Sunday, December 09, 2012
40 Years On, Meadows Revisits "The Limits to Growth"
Now, in an interview with Der Spiegel, Meadows affirms we're very much staying the course.
The problem that faces our societies is that we have developed industries and policies that were appropriate at a certain moment, but now start to reduce human welfare, like for example the oil and car industry. Their political and financial power is so great and they can prevent change. It is my expectation that they will succeed. This means that we are going to evolve through crisis, not through proactive change.
The fact that the collapse hasn't occurred so far doesn't mean it won't take place in the future. There is no doubt that the world is changing, and we will have to go along with it. There are two ways to do that: One is, you see the necessity of change ahead of time and you make the change, and the second is that you don't and are finally forced to do it anyway. Let's say that you're driving a car inside a factory building. There are two ways to stop: Either you put on the brakes or you keep going and hit the wall. But stop you will, because the building is finite. And the same holds true for Earth's resources.
Meadows says that issues under governmental control or regulation are most apt to be neglected.
Our history with fishing shows that we are destroying the oceans' ecosystems, for example. And we're using our atmosphere as a free industrial waste dump. Nobody has an incentive to protect them.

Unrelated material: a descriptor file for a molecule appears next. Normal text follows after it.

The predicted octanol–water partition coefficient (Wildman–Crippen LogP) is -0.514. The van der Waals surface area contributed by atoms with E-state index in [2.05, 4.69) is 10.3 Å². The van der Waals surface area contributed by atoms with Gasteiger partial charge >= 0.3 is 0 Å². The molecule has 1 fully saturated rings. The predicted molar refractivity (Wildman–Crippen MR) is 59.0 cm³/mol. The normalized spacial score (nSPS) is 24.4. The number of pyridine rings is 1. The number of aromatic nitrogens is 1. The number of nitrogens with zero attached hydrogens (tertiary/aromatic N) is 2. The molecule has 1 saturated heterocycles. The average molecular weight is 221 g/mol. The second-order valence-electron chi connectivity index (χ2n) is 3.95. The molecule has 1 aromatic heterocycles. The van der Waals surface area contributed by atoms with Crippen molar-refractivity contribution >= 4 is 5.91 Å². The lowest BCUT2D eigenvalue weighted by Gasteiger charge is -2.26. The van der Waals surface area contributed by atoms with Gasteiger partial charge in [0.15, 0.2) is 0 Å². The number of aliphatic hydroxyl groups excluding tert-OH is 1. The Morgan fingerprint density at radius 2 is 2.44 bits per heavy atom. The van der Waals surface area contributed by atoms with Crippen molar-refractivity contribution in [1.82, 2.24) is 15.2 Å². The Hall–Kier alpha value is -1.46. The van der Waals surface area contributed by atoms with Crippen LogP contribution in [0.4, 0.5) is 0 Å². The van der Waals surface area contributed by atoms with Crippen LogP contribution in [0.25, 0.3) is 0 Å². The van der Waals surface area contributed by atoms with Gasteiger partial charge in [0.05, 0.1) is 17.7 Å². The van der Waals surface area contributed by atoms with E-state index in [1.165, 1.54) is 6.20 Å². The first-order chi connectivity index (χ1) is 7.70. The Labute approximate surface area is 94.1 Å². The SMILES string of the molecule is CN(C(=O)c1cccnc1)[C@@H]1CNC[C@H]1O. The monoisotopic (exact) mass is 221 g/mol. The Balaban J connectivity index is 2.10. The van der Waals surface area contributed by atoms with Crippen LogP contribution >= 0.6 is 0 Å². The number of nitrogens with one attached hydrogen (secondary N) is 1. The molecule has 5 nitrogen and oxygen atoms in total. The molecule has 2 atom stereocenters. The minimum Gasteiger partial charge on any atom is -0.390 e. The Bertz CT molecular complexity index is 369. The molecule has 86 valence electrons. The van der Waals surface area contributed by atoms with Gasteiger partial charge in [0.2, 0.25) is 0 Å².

The professor warns there are two types of problems and it's on the bigger type that we're responding most ineffectively.
...there are two kinds of big problems. One I call universal problems, the other I call global problems. They both affect everybody. The difference is: Universal problems can be solved by small groups of people because they don't have to wait for others. You can clean up the air in Hanover without having to wait for Beijing or Mexico City to do the same. Global problems, however, cannot be solved in a single place. There's no way Hanover can solve climate change or stop the spread of nuclear weapons. For that to happen, people in China, the US and Russia must also do something. But on the global problems, we will make no progress.
Meadows foresees major, perhaps global societal collapse with mass death but out of which new societies will emerge for the survivors. Perhaps we'll revert to tribalism and have to go through the anguished exercise of civilization building all over again. Perhaps one day we might even re-invent democracy.
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Along this line, I'm just finishing up a book by Richard Heinberg 'The End of Growth'... a scary future for all mankind if we don't wake up soon and change direction... some say, it's already too late.
John, I'm with professor Meadows. We have foolishly entrusted our political classes with the future of our grandchildren when they refuse to see past the next electoral cycle. We've handed the keys to the biggest drunk in the bar and hopped into the back seat.
Couldn't have said it better.
"Perhaps we'll revert to tribalism and have to go through the anguished exercise of civilization building all over again"
Hopefully the survivors won't be stooooooooopid enough to rebuild so-called "civilization." As Ghandi opined, Western Civilization would be a good idea, and too bad nobody has tried it.
That must include birth control to help curb the problems of the world.
"... As the rich get richer and the poor get poorer we drop our pretences to humanitarian democracy, instead salute material excess, accept Darwinian business ethics, and pin up as our national polestar the most powerful corporations..."
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